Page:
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Kandy Lake

Description

Kandy Lake, also known as Nuwara Wawa, Kiri Muhuda, or the Sea of Milk, stands as a testament to the architectural prowess of King Sri Wickrama Rajasinghe. Constructed in 1807, this artificial lake graces the heart of Kandy, Sri Lanka, near the iconic Temple of the Tooth. Delve into the rich history and captivating features that make Kandy Lake a unique marvel.

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Tigolwela, once a section of paddy fields, underwent a remarkable transformation under King Sri Wickrama Rajasinha in 1807. Before the Temple of the Tooth, the king converted this area into a majestic lake known as Kandy Lake.

The creation of a pond named Kiri-muhuda, meaning "sea of milk," birthed the terminology for the lake. Credited to the skilled architect Deveda Moolacharya, the lake was crucial in connecting the Mahamaluwa to the Malwatte Vihare through a strategically constructed dam. D'Oyley's historical accounts date the dam's construction between 1810 and 1812, solidifying its importance as a key infrastructure in the lake's creation.

The lake is not just a body of water; it's a canvas for local folktales. One intriguing legend surrounds a tiny island at the lake's centre, believed to have served as an undercover bathing area for the king's harem, connected to the palace by a covert tunnel.

Covering an impressive 6,544 square meters with a maximum depth of 18.5 meters, Kandy Lake boasts a 633.82-meter-tall parapet wall known as Walakulu Bemma—the central structure, once Diyatilaka Mandapaya, was a favorite pavilion for kings to unwind.

A stroll around Kandy Lake offers exercise and breathtaking views of the town and hills. The shaded trail that encircles the lake is a perfect spot to immerse oneself in the beauty of the surroundings.

The Malwatte temple, perched on the hills, provides a serene backdrop to the lake. As one of the two head temples of the Siyam Nikaya school of Theravada Buddhism, it adds a spiritual dimension to the scenic beauty.

Partially submerged in the lake, Ulpange, also known as the Queen's Bathing Pavilion, served as a retreat for Sri Wickrama Rajasinghe's concubines. It later served as a British repurposed police station with a fascinating history.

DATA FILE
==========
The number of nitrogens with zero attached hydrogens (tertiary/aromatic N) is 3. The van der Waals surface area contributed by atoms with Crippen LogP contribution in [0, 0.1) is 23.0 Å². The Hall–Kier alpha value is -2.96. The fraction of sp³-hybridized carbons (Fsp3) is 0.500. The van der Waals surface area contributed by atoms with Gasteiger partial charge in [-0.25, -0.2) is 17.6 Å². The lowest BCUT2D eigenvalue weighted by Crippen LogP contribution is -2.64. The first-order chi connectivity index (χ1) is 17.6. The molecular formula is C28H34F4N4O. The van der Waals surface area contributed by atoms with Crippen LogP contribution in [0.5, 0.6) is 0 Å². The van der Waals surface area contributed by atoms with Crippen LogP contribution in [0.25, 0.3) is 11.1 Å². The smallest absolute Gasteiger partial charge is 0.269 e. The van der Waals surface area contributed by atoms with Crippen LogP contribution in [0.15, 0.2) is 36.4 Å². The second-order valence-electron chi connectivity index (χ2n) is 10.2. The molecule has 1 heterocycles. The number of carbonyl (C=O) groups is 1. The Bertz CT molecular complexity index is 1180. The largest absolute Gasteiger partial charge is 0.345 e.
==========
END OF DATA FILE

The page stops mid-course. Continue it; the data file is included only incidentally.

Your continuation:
Constructed by the king to cross the lake, this island initially served as a retreat for the Queen and the court ladies. The British, however, transformed it into an ammo store, leaving behind a parapet resembling a fortress.

Walakula Bamma, also known as Clouds Wall, encircles half of Kandy Lake, adding an artistic touch to its natural beauty. Unfortunately, the British intervention halted its completion, leaving a lingering sense of mystery and incompleteness.

In the past, festival days witnessed the illumination of oil lamps through triangle openings in the wall, a tradition disrupted by the city's shift under British control.

FAQs

1. Is fishing allowed in Kandy Lake?

No, fishing is strictly prohibited in this protected lake.

2. What is the significance of the tiny island in the lake?

The island served as a bathing area for the king's harem and was linked to the palace by a covert tunnel.

3. What led to the transformation of Ulpange from a bathing pavilion to a police post?

After the British conquest, Ulpange underwent modifications, with an additional story added, transforming it into a library and a police post.

4. Why is Walakula Bamma, the Clouds Wall, incomplete?

The completion of Walakula Bamma was halted due to the British takeover, marking a significant shift in the city's control.

5. Can visitors still stroll around Kandy Lake?

Yes, there is a designated trail around the lake, allowing visitors to exercise or enjoy the scenic views.

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